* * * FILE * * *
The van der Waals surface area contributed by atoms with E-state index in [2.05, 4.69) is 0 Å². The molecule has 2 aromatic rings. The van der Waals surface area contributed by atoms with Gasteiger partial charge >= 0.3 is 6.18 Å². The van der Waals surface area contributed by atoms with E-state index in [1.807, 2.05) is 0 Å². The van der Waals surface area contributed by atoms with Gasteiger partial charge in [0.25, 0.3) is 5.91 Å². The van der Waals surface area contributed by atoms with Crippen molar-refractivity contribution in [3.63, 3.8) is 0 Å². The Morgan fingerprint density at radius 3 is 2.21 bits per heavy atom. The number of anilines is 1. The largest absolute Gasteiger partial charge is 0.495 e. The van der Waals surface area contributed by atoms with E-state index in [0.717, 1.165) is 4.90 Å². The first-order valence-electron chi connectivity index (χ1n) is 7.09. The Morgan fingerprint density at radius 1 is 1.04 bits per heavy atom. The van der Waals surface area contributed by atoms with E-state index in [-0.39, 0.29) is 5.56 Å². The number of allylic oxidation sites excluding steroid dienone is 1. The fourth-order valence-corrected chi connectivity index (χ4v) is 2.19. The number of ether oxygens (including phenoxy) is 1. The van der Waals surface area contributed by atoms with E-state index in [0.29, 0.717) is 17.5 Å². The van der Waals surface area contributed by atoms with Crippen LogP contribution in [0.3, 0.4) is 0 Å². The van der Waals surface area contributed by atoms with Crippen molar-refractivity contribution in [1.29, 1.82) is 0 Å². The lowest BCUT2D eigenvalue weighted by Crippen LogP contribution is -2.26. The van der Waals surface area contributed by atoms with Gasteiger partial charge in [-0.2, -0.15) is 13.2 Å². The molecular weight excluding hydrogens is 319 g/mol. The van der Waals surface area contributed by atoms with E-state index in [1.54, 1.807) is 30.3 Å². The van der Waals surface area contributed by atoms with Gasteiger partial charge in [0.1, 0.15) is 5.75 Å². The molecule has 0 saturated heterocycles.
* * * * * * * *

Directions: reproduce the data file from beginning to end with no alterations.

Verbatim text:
The van der Waals surface area contributed by atoms with E-state index in [2.05, 4.69) is 0 Å². The molecule has 2 aromatic rings. The van der Waals surface area contributed by atoms with Gasteiger partial charge >= 0.3 is 6.18 Å². The van der Waals surface area contributed by atoms with E-state index in [1.807, 2.05) is 0 Å². The van der Waals surface area contributed by atoms with Gasteiger partial charge in [0.25, 0.3) is 5.91 Å². The van der Waals surface area contributed by atoms with Crippen molar-refractivity contribution in [3.63, 3.8) is 0 Å². The Morgan fingerprint density at radius 3 is 2.21 bits per heavy atom. The number of anilines is 1. The largest absolute Gasteiger partial charge is 0.495 e. The van der Waals surface area contributed by atoms with E-state index in [0.717, 1.165) is 4.90 Å². The first-order valence-electron chi connectivity index (χ1n) is 7.09. The Morgan fingerprint density at radius 1 is 1.04 bits per heavy atom. The van der Waals surface area contributed by atoms with E-state index in [-0.39, 0.29) is 5.56 Å². The number of allylic oxidation sites excluding steroid dienone is 1. The fourth-order valence-corrected chi connectivity index (χ4v) is 2.19. The number of ether oxygens (including phenoxy) is 1. The van der Waals surface area contributed by atoms with E-state index in [0.29, 0.717) is 17.5 Å². The van der Waals surface area contributed by atoms with Crippen LogP contribution in [0.3, 0.4) is 0 Å². The van der Waals surface area contributed by atoms with Crippen molar-refractivity contribution in [1.29, 1.82) is 0 Å². The lowest BCUT2D eigenvalue weighted by Crippen LogP contribution is -2.26. The van der Waals surface area contributed by atoms with Gasteiger partial charge in [-0.2, -0.15) is 13.2 Å². The molecular weight excluding hydrogens is 319 g/mol. The van der Waals surface area contributed by atoms with E-state index in [1.54, 1.807) is 30.3 Å². The van der Waals surface area contributed by atoms with Gasteiger partial charge in [0.1, 0.15) is 5.75 Å². The molecule has 0 saturated heterocycles.